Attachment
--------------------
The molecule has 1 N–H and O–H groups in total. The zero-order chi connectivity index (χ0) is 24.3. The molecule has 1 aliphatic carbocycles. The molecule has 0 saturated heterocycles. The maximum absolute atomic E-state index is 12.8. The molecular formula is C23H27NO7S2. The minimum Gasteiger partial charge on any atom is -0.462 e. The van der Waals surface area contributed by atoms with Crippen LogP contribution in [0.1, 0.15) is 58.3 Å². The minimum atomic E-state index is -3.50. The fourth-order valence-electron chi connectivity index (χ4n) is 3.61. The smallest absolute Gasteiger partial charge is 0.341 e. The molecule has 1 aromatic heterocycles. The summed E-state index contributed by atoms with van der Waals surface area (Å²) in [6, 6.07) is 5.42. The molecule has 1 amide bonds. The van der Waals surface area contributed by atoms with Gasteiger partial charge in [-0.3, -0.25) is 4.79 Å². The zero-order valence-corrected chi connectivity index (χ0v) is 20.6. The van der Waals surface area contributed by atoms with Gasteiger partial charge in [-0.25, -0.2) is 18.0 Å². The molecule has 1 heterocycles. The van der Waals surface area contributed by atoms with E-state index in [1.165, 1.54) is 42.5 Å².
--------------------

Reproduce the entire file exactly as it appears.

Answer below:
The molecule has 1 N–H and O–H groups in total. The zero-order chi connectivity index (χ0) is 24.3. The molecule has 1 aliphatic carbocycles. The molecule has 0 saturated heterocycles. The maximum absolute atomic E-state index is 12.8. The molecular formula is C23H27NO7S2. The minimum Gasteiger partial charge on any atom is -0.462 e. The van der Waals surface area contributed by atoms with Crippen LogP contribution in [0.1, 0.15) is 58.3 Å². The minimum atomic E-state index is -3.50. The fourth-order valence-electron chi connectivity index (χ4n) is 3.61. The smallest absolute Gasteiger partial charge is 0.341 e. The molecule has 1 aromatic heterocycles. The summed E-state index contributed by atoms with van der Waals surface area (Å²) in [6, 6.07) is 5.42. The molecule has 1 amide bonds. The van der Waals surface area contributed by atoms with Gasteiger partial charge in [-0.3, -0.25) is 4.79 Å². The zero-order valence-corrected chi connectivity index (χ0v) is 20.6. The van der Waals surface area contributed by atoms with Gasteiger partial charge in [-0.25, -0.2) is 18.0 Å². The molecule has 1 heterocycles. The van der Waals surface area contributed by atoms with E-state index in [1.165, 1.54) is 42.5 Å².